US embassy in India defends Coke, Pepsi

The United States embassy in India on Wednesday rushed to the aid of embattled beverage multinationals Coca Cola and Pepsi facing charges of selling pesticide-laced soft drinks in the country.

    An independent environment watchdog last week said its tests showed drinks sold by the Indian units of Coca-Cola and Pepsi contained "dangerously high levels" of toxic chemicals

    It said in a statement that the embassy was in "close contact" with both the companies and had been carefully following the discussion over the quality of drinks sold by them in India.

     

    Coca Cola and Pepsi are working intensively with the Indian Government to clarify these issues with the assistance of independent scientific experts and laboratories, the statement said.

      

    Both Coca Cola and Pepsi are confident that their products meet or exceed the highest national and international quality and safety standards, it added.

      

    Coca Cola and Pepsi are highly reputable and responsible firms with worldwide operations. They have repeatedly emphasized it is their top priority to provide the consumer with safe products, the embassy said.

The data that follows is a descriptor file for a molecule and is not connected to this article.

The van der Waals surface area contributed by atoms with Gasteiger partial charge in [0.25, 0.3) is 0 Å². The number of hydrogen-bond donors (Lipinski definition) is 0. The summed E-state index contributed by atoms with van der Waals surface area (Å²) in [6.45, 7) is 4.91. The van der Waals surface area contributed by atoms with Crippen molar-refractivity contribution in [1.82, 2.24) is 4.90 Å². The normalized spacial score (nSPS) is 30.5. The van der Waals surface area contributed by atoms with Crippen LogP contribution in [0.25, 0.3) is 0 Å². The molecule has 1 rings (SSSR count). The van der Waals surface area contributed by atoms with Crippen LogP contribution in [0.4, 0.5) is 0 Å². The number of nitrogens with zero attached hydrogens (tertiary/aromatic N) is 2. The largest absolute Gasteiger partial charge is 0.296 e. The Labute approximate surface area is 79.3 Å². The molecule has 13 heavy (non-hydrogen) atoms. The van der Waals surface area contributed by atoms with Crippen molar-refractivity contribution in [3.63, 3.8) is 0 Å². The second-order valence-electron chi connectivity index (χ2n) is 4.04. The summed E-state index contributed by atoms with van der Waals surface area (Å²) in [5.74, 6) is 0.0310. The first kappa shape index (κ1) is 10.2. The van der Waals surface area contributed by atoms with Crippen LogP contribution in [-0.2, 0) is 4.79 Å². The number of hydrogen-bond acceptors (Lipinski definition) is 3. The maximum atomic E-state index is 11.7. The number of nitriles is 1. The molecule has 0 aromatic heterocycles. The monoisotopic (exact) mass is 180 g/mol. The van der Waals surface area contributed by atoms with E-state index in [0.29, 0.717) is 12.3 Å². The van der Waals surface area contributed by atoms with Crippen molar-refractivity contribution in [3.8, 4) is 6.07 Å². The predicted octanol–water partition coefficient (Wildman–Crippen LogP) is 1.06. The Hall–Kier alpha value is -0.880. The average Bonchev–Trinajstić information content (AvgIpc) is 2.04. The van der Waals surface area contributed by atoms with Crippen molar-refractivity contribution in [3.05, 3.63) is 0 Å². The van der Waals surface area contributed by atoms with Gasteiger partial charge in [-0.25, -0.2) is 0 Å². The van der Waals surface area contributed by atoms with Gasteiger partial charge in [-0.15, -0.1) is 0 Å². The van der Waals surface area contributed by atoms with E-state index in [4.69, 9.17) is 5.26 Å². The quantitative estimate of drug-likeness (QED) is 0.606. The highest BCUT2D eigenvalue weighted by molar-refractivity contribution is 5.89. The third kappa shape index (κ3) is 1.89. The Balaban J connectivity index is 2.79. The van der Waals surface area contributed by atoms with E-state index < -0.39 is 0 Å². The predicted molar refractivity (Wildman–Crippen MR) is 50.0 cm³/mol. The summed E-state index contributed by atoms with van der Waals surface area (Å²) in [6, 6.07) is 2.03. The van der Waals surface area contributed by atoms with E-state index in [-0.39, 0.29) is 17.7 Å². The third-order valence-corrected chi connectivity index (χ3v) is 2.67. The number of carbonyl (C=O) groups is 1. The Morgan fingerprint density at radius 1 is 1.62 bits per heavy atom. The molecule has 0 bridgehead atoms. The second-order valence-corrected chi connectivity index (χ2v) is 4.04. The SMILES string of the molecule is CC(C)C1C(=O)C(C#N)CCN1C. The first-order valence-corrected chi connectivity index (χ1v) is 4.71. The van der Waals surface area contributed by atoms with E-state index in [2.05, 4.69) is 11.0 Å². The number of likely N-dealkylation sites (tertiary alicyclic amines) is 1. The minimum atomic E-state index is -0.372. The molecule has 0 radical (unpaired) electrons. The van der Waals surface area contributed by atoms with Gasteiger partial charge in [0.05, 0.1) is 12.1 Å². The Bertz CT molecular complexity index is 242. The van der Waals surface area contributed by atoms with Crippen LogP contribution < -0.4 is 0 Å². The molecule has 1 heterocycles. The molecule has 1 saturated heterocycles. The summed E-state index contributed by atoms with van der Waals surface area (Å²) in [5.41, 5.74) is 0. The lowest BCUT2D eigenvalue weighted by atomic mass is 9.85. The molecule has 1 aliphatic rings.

The Centre for Science and Environment (CSE), an independent environment watchdog, last week said that its tests showed drinks sold by the Indian units of Coca-Cola and Pepsi, contained "dangerously high levels" of the toxic chemicals lindane, DDT, malathion and chlorpyrifos.

      

    "Coca Cola and Pepsi are highly reputable and responsible firms with worldwide operations."

    -- US embassy in New Delhi

    The CSE accused both companies of using polluted water. Both the companies have denied the charges and questioned the manner in which the tests were conducted.

      

    Meanwhile, India's Supreme Court on Wednesday threw out a plea by Coca-Cola's Indian bottler for an independent evaluation of CSE's report.

      

    The three-judge bench refused to allow the plea by Hindustan Coca-Cola Beverages

    Private Limited and observed that people were free to choose what they wanted to drink or whether they wanted to drink at all.

    SOURCE: Agencies


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